move the prejudice against the profession (with regard to Rup“tures) which the repeated assertions of advertising Quacks • has raised, and which a perfect ignorance of the nature of the • disease, and the parts concerned in it, still supports,' is one professed design of the work now under our consideration.

Nor has our Author unaptly traced the probable source of this prevailing credulity: “ To labour,' says hes' under a « troublesome disorder, in the most active and joyous part of • life, and to be told that a palliative cure, by wearing a banda

age, is all that can be expected, is very disagreeable; the • true reason of this, they (the patients] are not acquainted . • with, and are easily induced to believey what is inlinuated

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Topod : bapsbh Datud mood to them, viz. that the regular part of the profession are deficient in the knowleze of the proper treatment of this disease ;

their application is, therefore, made to those who promise <moft; quod volumus, facile credimus ; ignorance of the true

nature of the disease, and a strong defire to be cured on one fide, and bold and plausible affurances on the other, carry on the delusion, till time, and the continuance of the Rupture, evince the truth, and prove the fraud, which the patient, tho' perfe&ly convinced, will often join in concealing, either to avoid being laughed at for his credulity,

or to prevent a discovery of his infirmity, * Mr. Pott's plan is simple and intelligible; in bis firft section She gives the characters of the several forts of Ruptures, an anatomical description of the parts immediately affected, and the general intentions of cure, respectively indicated, mot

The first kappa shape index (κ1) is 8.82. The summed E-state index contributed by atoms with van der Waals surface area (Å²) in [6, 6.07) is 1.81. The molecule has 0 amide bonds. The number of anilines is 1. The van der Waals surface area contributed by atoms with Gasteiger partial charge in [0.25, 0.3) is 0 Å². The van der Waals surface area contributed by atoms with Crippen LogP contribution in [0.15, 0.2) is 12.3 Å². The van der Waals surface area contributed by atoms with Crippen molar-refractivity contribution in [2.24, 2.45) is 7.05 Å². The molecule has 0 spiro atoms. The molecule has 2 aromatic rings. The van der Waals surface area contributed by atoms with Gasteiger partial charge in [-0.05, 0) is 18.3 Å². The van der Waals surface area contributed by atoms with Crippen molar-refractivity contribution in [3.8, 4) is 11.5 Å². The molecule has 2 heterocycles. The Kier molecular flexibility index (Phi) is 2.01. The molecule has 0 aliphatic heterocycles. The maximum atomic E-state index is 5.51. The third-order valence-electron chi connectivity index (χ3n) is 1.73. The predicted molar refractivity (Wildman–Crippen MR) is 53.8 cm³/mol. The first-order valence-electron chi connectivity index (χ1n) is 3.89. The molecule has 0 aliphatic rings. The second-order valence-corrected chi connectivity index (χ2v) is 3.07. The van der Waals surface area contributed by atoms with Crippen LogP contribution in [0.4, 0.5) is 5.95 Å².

In the 2d, 3d, 4ch, and 5th sections, is considered the particular treatment of Ruptures, requisite under different cir

Houstoig cumstances,

o carboix su The first comprehends those which are in such a state as * te be capable of immediate reduction, and are not attend

ed by any troublesome jor, bad fymptoms. The second, those which have been so long in the scrotum, as to have contracted adhelions, and connections, by which they are rendered incapable of reduction at all. The third, those

in which such a stricture is made on the prolapsed parts, as 21

to bring on pain and troubles and to render the reduction difficult, as well as necessary --The fourth, those in which reduction, by the fimple operation of the hand, is impractic cable, and the patient's life can be saved only by a surgical

operation. The directions given for the management of Ruptures, under cach of these several circumstances, seem plain, practicable, and promise to be generally successful: In the last, our Author recommends the operation somewhat earTier than is commonly practised; but still with this restrictions that it should not be undertaken wantonly, or unnecesarily,

but only to preserve life, by removing the hazard of a mora {tification arising from the stricture; in which he agrees with preceding writers on the fame subje&t, particularly Duty retus and Hillanus. ex De fompis i pobolib sur leon

In the 6th and 7th sections, the necessary indications arising from the state of the contained

parts, as they may be found

or unfound, are treated; and in fe&tion eighty Raptures through the abdominal rings of females. putag 2.0 ben pony)

Section the gth is appropriated to the Crural Hernia ; and in the 10th is considered, the case of a Hernial Sac, free from Rev. Nov. 1756.

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all connection with the Tunica Vaginalis, and Spermatic Chord, being returned into the Abdomen, while a portion of the intestine, included within it, is strangulated by a stricture made on it, by its neck or entrance. A cafe, perhaps, not so uncommon as our Author seems to apprehend it.

Section the 11th contains a concise history of the several attempts and contrivances that have been made, at different times, for effecting a radical cure.

Of these are particularly specified, the actual cautery i caustics of different forts; castration; the Punctum Aureum; the royal stitch or future; and the cure by incision. A short account is given of the method of performing these several operations, and of their respective authors and espousers. Mr. Pott has mentioned fome reasonable objections to each of these practices; but, perhaps, it may be thought, by medical Readers, fomewhat peculiar, that among the Writers quoted on this occasion, no mention is made of Fienus.